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Overview: Sea Surface Salinity (SSS)
Through Earth's history, certain processes - including weathering of rocks, evaporation of ocean water, formation of sea ice - have served to make the ocean salty. These "salinity raising" factors are continually counterbalanced by processes that decrease salinity such as the continuous input of fresh water from rivers, precipitation of rain and snow, and melting of ice.
In the 1870s, scientists aboard H.M.S. Challenger systematically measured salinity, temperature, and water density in the world's oceans. Over the years techniques for measuring such ocean water properties have changed drastically in method and accuracy. Aquarius is a NASA Pathfinder mission that will provide a new type of SSS measurement through an innovative use of technology.
Although everyone knows that seawater is salty, few know that even small variations in SSS can have dramatic effects on the water cycle and ocean circulation . This is why long-term, accurate, global maps of SSS - such as those to be delivered by Aquarius -- are crucial to climate studies.
|atmosphere: Gaseous layer surrounding a planet; the whole mass of air surrounding the earth.
climate: The prevailing or normal pattern of weather at a place, or in a region, averaged over a long period of time; in contrast to weather, which is the state of the atmosphere at a particular time.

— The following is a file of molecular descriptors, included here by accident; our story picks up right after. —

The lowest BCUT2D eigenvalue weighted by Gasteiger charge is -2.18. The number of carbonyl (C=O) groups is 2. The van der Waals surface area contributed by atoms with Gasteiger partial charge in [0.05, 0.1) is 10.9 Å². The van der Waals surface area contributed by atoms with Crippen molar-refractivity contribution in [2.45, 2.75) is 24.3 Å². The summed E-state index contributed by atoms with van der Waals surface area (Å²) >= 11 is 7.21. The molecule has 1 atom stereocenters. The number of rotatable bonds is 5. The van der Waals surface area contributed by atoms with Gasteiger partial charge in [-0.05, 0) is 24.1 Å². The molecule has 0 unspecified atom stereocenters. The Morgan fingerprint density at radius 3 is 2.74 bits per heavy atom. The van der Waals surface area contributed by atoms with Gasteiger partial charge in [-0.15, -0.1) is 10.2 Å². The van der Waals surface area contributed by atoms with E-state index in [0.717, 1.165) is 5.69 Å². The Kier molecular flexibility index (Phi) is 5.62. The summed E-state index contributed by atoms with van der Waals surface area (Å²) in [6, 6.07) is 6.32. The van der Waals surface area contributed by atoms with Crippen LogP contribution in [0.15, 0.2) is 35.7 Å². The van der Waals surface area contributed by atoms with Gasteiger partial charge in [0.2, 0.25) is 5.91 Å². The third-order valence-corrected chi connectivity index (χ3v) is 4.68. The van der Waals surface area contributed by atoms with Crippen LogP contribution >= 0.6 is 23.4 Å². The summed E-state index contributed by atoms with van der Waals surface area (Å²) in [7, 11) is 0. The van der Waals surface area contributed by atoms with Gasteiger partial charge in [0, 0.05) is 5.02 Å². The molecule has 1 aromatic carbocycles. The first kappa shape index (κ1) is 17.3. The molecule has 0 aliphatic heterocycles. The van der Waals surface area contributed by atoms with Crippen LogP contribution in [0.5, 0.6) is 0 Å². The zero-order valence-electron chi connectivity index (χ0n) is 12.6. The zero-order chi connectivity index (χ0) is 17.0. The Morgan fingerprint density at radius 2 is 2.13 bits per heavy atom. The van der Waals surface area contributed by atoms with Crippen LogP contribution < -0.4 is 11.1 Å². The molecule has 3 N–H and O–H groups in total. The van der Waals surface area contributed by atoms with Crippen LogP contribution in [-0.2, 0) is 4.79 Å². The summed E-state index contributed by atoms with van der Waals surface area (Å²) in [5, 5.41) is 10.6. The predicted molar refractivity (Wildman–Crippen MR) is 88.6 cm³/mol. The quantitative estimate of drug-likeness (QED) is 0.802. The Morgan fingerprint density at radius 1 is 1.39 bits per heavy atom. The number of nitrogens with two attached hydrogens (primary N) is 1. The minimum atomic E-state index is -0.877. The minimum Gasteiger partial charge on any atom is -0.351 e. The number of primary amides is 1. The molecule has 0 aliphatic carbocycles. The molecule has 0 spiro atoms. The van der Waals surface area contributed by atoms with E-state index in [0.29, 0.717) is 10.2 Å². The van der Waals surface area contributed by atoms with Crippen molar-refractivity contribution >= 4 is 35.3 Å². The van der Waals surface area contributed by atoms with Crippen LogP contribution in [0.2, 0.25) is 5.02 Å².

conductivity: A measure of the ability of a material to conduct or transmit an electric charge.
density: Mass per unit volume of a substance. Usually expressed as grams per cubic centimeter. For ocean water with a salinity of 35 at 0°C, the density is 1.028 grams per cubic centimeter.
evaporation: The physical process of converting a liquid to a gas. Commonly considered to occur at a temperature below the boiling point of the liquid.
fresh water: Non-saline water.
hydrothermal vents: On the ocean floor, fissures, cracks and vents can result from volcanic activity and crustal movement. Surrounding some vents may be biological communities that are supported by geothermal ("earth-heated") energy rather than by solar energy.
practical salinity unit (psu): Used to describe the concentration of dissolved salts in water, the UNESCO Practical Salinity Scale of 1978 (PSS78) defines salinity in terms of a conductivity ratio, so it is dimensionless. Salinity was formerly expressed in terms of parts per thousand (ppt) or by weight (parts per thousand or 0/00). That is, a salinity of 35 ppt meant 35 pounds of salt per 1,000 pounds of seawater. Open ocean salinities are generally in the range between 32 and 37.
solar energy: Thermal and electromagnetic energy from the sun.
salinity: A measure of the quantity of dissolved solids in ocean water. In general, salinity reflects the total amount of dissolved solids in ocean water in parts per thousand by weight after all carbonate has been converted to oxide, the bromide and iodide to chloride, and all the organic matter oxidized. Salinity is now measured as pratical salinity units (psu).weathering: Any of the mechanical chemical processes by which rocks explosed to weather decay to soil.
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